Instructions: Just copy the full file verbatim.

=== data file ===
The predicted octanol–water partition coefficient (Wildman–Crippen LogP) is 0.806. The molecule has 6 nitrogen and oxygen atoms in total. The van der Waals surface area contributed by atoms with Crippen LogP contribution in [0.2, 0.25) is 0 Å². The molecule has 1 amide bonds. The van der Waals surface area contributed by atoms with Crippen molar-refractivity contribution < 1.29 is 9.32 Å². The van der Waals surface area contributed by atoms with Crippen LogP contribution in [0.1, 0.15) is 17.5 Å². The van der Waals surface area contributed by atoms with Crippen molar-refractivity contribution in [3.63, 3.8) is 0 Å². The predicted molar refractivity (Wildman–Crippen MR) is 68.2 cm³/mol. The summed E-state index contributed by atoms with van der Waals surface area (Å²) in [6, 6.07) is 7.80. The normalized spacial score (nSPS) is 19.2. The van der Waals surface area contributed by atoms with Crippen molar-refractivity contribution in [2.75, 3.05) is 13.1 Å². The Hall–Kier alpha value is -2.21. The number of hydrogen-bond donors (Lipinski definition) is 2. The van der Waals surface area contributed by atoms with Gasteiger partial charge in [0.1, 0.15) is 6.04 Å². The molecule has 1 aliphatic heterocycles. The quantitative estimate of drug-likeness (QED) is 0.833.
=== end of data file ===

The predicted octanol–water partition coefficient (Wildman–Crippen LogP) is 0.806. The molecule has 6 nitrogen and oxygen atoms in total. The van der Waals surface area contributed by atoms with Crippen LogP contribution in [0.2, 0.25) is 0 Å². The molecule has 1 amide bonds. The van der Waals surface area contributed by atoms with Crippen molar-refractivity contribution < 1.29 is 9.32 Å². The van der Waals surface area contributed by atoms with Crippen LogP contribution in [0.1, 0.15) is 17.5 Å². The van der Waals surface area contributed by atoms with Crippen molar-refractivity contribution in [3.63, 3.8) is 0 Å². The predicted molar refractivity (Wildman–Crippen MR) is 68.2 cm³/mol. The summed E-state index contributed by atoms with van der Waals surface area (Å²) in [6, 6.07) is 7.80. The normalized spacial score (nSPS) is 19.2. The van der Waals surface area contributed by atoms with Crippen molar-refractivity contribution in [2.75, 3.05) is 13.1 Å². The Hall–Kier alpha value is -2.21. The number of hydrogen-bond donors (Lipinski definition) is 2. The van der Waals surface area contributed by atoms with Gasteiger partial charge in [0.1, 0.15) is 6.04 Å². The molecule has 1 aliphatic heterocycles. The quantitative estimate of drug-likeness (QED) is 0.833.